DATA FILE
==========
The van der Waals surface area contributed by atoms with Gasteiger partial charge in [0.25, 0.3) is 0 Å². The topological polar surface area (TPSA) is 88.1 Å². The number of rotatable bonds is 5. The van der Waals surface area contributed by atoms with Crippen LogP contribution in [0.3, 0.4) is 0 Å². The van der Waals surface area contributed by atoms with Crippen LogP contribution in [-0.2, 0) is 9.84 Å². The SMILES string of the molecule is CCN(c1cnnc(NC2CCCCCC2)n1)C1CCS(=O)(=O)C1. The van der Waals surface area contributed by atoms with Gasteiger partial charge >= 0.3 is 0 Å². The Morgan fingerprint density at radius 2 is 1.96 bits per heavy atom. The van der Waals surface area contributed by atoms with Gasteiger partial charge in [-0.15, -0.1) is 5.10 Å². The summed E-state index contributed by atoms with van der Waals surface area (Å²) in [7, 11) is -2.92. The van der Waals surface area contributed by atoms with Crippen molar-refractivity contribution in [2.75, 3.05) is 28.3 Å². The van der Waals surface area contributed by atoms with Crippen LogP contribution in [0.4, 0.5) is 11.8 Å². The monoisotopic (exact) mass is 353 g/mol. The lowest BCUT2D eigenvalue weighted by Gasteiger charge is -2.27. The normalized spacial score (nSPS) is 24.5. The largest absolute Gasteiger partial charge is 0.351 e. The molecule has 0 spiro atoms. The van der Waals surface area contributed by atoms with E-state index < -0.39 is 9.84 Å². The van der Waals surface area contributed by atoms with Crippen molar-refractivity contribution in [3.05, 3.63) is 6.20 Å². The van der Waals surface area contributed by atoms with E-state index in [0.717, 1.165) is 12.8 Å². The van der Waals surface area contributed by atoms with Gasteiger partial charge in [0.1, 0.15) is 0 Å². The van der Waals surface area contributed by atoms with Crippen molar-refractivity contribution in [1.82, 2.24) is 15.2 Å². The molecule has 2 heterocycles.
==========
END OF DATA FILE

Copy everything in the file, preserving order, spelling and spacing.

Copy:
The van der Waals surface area contributed by atoms with Gasteiger partial charge in [0.25, 0.3) is 0 Å². The topological polar surface area (TPSA) is 88.1 Å². The number of rotatable bonds is 5. The van der Waals surface area contributed by atoms with Crippen LogP contribution in [0.3, 0.4) is 0 Å². The van der Waals surface area contributed by atoms with Crippen LogP contribution in [-0.2, 0) is 9.84 Å². The SMILES string of the molecule is CCN(c1cnnc(NC2CCCCCC2)n1)C1CCS(=O)(=O)C1. The van der Waals surface area contributed by atoms with Gasteiger partial charge >= 0.3 is 0 Å². The Morgan fingerprint density at radius 2 is 1.96 bits per heavy atom. The van der Waals surface area contributed by atoms with Gasteiger partial charge in [-0.15, -0.1) is 5.10 Å². The summed E-state index contributed by atoms with van der Waals surface area (Å²) in [7, 11) is -2.92. The van der Waals surface area contributed by atoms with Crippen molar-refractivity contribution in [2.75, 3.05) is 28.3 Å². The van der Waals surface area contributed by atoms with Crippen LogP contribution in [0.4, 0.5) is 11.8 Å². The monoisotopic (exact) mass is 353 g/mol. The lowest BCUT2D eigenvalue weighted by Gasteiger charge is -2.27. The normalized spacial score (nSPS) is 24.5. The largest absolute Gasteiger partial charge is 0.351 e. The molecule has 0 spiro atoms. The van der Waals surface area contributed by atoms with E-state index < -0.39 is 9.84 Å². The van der Waals surface area contributed by atoms with Crippen molar-refractivity contribution in [3.05, 3.63) is 6.20 Å². The van der Waals surface area contributed by atoms with E-state index in [0.717, 1.165) is 12.8 Å². The van der Waals surface area contributed by atoms with Gasteiger partial charge in [0.1, 0.15) is 0 Å². The van der Waals surface area contributed by atoms with Crippen molar-refractivity contribution in [1.82, 2.24) is 15.2 Å². The molecule has 2 heterocycles.